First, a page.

A spectacular performer of stride piano and other styles, a composer, and a learned interpreter of the vast jazz canon, Roberts has directed the Lincoln Center Jazz Orchestra, among many super-achievements.

“This is an astounding musician at the pinnacle of his career,” says Leo Welch, professor and publicist for the School of Music. “As a Housewright Scholar, Marcus—in fact the whole Marcus Roberts Trio—spends weeks at a time here. The students’ respect is visible.”

“It feels good coming back, to bring out students’ ability and intellect, to pass on whatever musical process I’ve discovered,” Roberts said.

As Barnhart puts it: “All jazz masters pass on information, because that’s how they learned. It creates a closeness and respect. And that’s why jazz musicians can get on stage and make music together on the highest level with minimal or no rehearsal.”

Now there’s a white-hot session waiting to sizzle: The Marcus Roberts Trio / Scotty Barnhart / FSU Jazz Ensemble in concert at FSU. A homecoming to dream of. —E.A.

Dance Showcase Opens in April

ONE OF FSU’S CORE historic buildings, the Katherine Montgomery Gymnasium, finally stands to be transformed into a 21st-century dance space.

After seven decades of sharing space in the old building with other campus units—and dodging construction for the past three-and-a-half—the university’s Dance Department will soon have an impressive new home.

The $17 million project—on schedule to be finished in April— is painstakingly restoring and revitalizing a campus landmark whose history bridges remarkable eras. Built in 1929—when Florida State College for Women flourished as a “southern Radcliffe”—and expanded in 1947 as FSCW became post-war, co-ed Florida State University, the Montgomery building is a model of collegiate gothic architecture.

It was also “Miss Katie’s Gym,” where the beloved Katherine Montgomery led women’s physical education from 1923 to 1958 and founded the famous Tarpon Club of synchronized swimmers. Montgomery even sketched the original building for architects.

FSU’s top-ranked dance program has been at home in Montgomery for some 70 years. As other departments relocated, the building became dedicated to dance. And now the renovation will turn the building into an ultra-modern showcase for dance education. Consider these features:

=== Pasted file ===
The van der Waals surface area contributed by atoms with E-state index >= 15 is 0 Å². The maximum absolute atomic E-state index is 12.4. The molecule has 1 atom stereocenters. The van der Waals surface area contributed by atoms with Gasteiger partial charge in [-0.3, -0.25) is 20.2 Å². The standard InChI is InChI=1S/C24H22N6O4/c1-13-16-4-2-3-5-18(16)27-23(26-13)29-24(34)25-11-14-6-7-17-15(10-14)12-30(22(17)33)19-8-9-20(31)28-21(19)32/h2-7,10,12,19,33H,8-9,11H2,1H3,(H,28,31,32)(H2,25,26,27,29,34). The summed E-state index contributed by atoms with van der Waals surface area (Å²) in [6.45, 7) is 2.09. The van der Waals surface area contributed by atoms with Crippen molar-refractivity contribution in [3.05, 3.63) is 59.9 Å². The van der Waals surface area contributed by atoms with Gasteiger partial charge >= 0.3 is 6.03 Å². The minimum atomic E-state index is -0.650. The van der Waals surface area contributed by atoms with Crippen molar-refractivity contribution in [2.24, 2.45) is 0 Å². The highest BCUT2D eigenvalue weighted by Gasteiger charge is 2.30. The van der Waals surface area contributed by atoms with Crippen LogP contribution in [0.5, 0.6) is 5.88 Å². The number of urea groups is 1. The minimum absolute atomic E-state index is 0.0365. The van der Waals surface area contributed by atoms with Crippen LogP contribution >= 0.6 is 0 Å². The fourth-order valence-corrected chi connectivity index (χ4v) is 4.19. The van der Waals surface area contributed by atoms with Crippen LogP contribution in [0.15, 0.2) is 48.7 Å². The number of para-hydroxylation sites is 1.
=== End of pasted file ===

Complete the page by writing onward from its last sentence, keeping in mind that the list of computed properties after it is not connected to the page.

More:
• Of eight audio-visual, grand-piano equipped studios, the 4,000-square-foot Grand Studio is a stunning light-filled space. (Restoration uncovered an original open-vaulted ceiling.)
  • The Nancy Smith Fichter Dance Theatre now features a separate lobby, more seating, music and tech booth, sound and light locks, and three-point videotaping.
  • Dancers and visiting artists finally have real dressing rooms with audio paging, green room with video monitors, on-site costume shop, and a conditioning studio with advanced equipment and sprung floor.
  • The amazing Dance Technology and Music Wing adds a black box theatre for 360-degree viewing and filming; expands the Music Resource Center (computer composing and editing) with a recording sound stage; and creates a video editing studio—all of it wired together, connected by observation windows, and central to the National Choreography Center, an FSU initiative poised to bring major artists to campus.

Dance chair Elizabeth Patenaude relishes the fact that at long last, history and vision came together in Montgomery’s remarkable make-over. “This building is historically significant for FSU and for our respected dance program. We’ve preserved its character while propelling FSU Dance into the future.”—E.A.